Queen Ant Fossil the Size of a Humming Bird Sheds Light on Eocene Climate Change
The fossilised remains of a giant ant which grew to over 5 centimetres long is helping researchers to understand how the climate changed in northern latitudes during the Eocene Epoch. The fossil suggests that giant ants were able to cross continents via the Arctic and this was probably only possible due to global warming.
A North American team of palaeontologists have discovered the fossil of a huge ant, whose presence sheds light on the spread of such insects after the demise of the dinosaurs. The distribution of fossils of these large members of the Hymenoptera and providing scientists with valuable data on times of global warming over the last fifty million years or so.
Fossils of gigantic ants have been found elsewhere in the world, perhaps most notably in the Messel shales and Eckfeld Maar Eocene aged strata of Germany (Formicium giganteum). However, writing in the British based, Proceedings of the Royal Society B (Biology) the four scientists have linked these fossil finds to a climate change study deducing that since large extant species of ants are only found in the tropics today, then the fossil species must also have lived in tropical environments. Charting the spread and distribution of these fossils with a cross reference to their geological age would provide scientists with a better understanding of periods of global warming during the Palaeogene Period.
In a paper entitled “Intercontinental dispersal of giant thermophilic ants across the Arctic during early Eocene hyperthermals“, the authors Bruce Archibald and Rolf Mathewes from the Simon Fraser University (British Columbia, Canada), David Greenwood from Brandon University (Manitoba, Canada) and Kirk Johnson from the Denver Museum of Nature & Science in Colorado (USA) describe a new species of giant ant.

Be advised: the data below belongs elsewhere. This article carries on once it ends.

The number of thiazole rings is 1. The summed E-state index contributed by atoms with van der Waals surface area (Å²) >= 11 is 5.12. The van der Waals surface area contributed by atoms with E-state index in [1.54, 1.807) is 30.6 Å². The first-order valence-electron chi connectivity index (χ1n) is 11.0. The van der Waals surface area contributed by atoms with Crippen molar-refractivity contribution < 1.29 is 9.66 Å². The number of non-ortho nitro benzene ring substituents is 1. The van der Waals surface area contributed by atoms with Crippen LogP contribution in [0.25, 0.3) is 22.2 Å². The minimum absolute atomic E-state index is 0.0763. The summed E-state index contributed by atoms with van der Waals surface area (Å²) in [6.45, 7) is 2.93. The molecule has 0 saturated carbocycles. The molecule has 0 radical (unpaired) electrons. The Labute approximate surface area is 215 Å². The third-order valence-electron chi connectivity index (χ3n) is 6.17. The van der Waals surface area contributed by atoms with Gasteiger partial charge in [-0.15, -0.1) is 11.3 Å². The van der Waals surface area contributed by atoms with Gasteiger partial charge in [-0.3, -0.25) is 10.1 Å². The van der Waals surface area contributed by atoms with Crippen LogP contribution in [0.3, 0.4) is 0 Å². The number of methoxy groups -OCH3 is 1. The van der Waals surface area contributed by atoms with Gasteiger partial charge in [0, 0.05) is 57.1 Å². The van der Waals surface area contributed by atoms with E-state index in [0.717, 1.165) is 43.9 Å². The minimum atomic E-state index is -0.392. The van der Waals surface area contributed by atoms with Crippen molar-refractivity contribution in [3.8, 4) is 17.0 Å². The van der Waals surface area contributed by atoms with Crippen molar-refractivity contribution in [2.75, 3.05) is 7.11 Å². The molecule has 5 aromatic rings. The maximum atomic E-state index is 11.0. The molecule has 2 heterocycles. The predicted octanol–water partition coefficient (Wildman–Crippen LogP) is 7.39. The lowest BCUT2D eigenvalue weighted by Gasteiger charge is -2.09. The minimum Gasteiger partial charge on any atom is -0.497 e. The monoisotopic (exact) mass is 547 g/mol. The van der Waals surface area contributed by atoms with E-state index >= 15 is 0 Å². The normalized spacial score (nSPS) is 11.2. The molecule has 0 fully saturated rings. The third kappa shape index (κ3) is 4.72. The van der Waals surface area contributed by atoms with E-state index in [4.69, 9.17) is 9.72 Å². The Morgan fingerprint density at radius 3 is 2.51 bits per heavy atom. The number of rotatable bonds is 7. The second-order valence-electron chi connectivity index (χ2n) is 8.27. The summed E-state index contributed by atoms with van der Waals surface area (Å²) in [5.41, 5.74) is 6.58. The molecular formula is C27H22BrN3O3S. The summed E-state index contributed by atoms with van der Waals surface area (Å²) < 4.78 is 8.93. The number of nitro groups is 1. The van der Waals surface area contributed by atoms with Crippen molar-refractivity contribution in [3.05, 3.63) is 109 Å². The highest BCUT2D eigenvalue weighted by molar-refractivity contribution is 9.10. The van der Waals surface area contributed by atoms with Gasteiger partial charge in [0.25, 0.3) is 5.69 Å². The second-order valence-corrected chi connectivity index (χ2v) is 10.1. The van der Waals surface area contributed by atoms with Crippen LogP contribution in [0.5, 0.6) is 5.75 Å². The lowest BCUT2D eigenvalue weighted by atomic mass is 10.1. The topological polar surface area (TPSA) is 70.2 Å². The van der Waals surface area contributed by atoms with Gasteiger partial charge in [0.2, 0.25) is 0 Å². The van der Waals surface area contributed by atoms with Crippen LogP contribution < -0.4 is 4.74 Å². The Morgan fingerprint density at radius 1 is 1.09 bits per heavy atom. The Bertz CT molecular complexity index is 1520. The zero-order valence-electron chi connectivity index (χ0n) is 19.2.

The species has been formally described and named Titanomyrma lubei. This winged queen ant lived in the Eocene Epoch about 50 million years old. It had a body just over five centimetres long — comparable to a hummingbird — a size only rivalled today by the enormously large queens of an ant species found in tropical Africa.
Found at Denver Museum
Dr Archibald found the ant fossil in a drawer when visiting Johnson at the Denver Museum.
“What is surprising is that this ant scurried about an ancient forest in what is now Wyoming when the climate there was hot like the modern tropics. In fact, all of the closely related fossil giant ants have been found in Europe and North America at sites that had hot climates.”
The North American research team looked at the habitats of the largest modern ants, and found that almost all live in the tropics, indicating that there might be something about being big that requires ants to live in hot climates.
During the Eocene Epoch, many plants and animal species migrated between Europe and North America via continuous land across the Arctic, bridging the two continents. Scientists have puzzled over the mystery of how did these ancient members of the Hymenoptera cross through a temperate Arctic climate which is believed would have been simply to cold for them.
The researchers suspect that the key is in the brief, but intense episodes of global warming that happened around this time. These events appear to have created periodic opportunities for life forms more suited to a warmer climate to pass between continents through the Arctic. Dr Archibald calls them brief openings of a physiological gate to cross the physical land bridge.
After the mass extinction of the Dinosauria, the Earth experienced a prolonged period of global warming with global temperatures steadily rising and this led to extensive tropical rain-forest forming in latitudes as high as Canada and northern Europe. For much of this period, even the Poles were free from ice, instead they were covered by dense conifer forests.
Dr Archibald added that these findings will help scientists gain a better grasp of the impacts of global warming on life. He concluded:
“As the Earth’s climate changes, we are seeing tropical pest species extend their ranges into mid-latitudes and dragonflies appear in the Arctic. Understanding the details of how life forms adapted to global warming in the past will be of increasing importance in the future.”
Reproduced from Simon Fraser University source.
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